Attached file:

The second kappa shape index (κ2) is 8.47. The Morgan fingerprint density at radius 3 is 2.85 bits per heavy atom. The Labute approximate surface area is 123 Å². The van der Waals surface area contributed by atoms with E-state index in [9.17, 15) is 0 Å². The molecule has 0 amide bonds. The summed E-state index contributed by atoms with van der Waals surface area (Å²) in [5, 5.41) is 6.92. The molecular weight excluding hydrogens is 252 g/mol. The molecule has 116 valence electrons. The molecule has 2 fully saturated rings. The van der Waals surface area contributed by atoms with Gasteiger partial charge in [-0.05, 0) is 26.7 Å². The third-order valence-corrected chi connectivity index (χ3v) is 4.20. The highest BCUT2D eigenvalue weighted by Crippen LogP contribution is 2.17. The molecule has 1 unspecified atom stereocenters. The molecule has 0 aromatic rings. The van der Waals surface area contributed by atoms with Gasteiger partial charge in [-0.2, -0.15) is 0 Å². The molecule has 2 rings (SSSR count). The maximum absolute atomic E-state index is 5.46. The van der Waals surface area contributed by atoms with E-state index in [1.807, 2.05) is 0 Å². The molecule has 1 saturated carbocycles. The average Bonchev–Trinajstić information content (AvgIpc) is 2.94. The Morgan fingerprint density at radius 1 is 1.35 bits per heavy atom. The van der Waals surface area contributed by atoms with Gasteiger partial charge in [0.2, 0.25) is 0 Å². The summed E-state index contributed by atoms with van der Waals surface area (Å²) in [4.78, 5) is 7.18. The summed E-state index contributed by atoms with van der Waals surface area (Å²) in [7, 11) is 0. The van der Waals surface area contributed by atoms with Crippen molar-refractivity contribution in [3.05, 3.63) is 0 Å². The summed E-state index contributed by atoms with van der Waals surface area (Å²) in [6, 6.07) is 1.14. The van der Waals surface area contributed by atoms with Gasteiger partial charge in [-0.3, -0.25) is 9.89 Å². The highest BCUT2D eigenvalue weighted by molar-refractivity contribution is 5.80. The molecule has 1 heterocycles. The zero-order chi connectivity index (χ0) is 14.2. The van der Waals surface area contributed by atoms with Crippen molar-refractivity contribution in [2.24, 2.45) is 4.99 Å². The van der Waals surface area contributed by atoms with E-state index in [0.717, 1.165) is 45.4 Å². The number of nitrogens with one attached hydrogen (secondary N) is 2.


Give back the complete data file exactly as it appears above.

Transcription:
The second kappa shape index (κ2) is 8.47. The Morgan fingerprint density at radius 3 is 2.85 bits per heavy atom. The Labute approximate surface area is 123 Å². The van der Waals surface area contributed by atoms with E-state index in [9.17, 15) is 0 Å². The molecule has 0 amide bonds. The summed E-state index contributed by atoms with van der Waals surface area (Å²) in [5, 5.41) is 6.92. The molecular weight excluding hydrogens is 252 g/mol. The molecule has 116 valence electrons. The molecule has 2 fully saturated rings. The van der Waals surface area contributed by atoms with Gasteiger partial charge in [-0.05, 0) is 26.7 Å². The third-order valence-corrected chi connectivity index (χ3v) is 4.20. The highest BCUT2D eigenvalue weighted by Crippen LogP contribution is 2.17. The molecule has 1 unspecified atom stereocenters. The molecule has 0 aromatic rings. The van der Waals surface area contributed by atoms with Gasteiger partial charge in [-0.2, -0.15) is 0 Å². The molecule has 2 rings (SSSR count). The maximum absolute atomic E-state index is 5.46. The van der Waals surface area contributed by atoms with E-state index in [1.807, 2.05) is 0 Å². The molecule has 1 saturated carbocycles. The average Bonchev–Trinajstić information content (AvgIpc) is 2.94. The Morgan fingerprint density at radius 1 is 1.35 bits per heavy atom. The van der Waals surface area contributed by atoms with Gasteiger partial charge in [0.2, 0.25) is 0 Å². The summed E-state index contributed by atoms with van der Waals surface area (Å²) in [4.78, 5) is 7.18. The summed E-state index contributed by atoms with van der Waals surface area (Å²) in [7, 11) is 0. The van der Waals surface area contributed by atoms with Crippen molar-refractivity contribution in [3.05, 3.63) is 0 Å². The summed E-state index contributed by atoms with van der Waals surface area (Å²) in [6, 6.07) is 1.14. The van der Waals surface area contributed by atoms with Gasteiger partial charge in [-0.3, -0.25) is 9.89 Å². The highest BCUT2D eigenvalue weighted by molar-refractivity contribution is 5.80. The molecule has 1 heterocycles. The zero-order chi connectivity index (χ0) is 14.2. The van der Waals surface area contributed by atoms with Crippen molar-refractivity contribution in [2.24, 2.45) is 4.99 Å². The van der Waals surface area contributed by atoms with E-state index in [0.717, 1.165) is 45.4 Å². The number of nitrogens with one attached hydrogen (secondary N) is 2.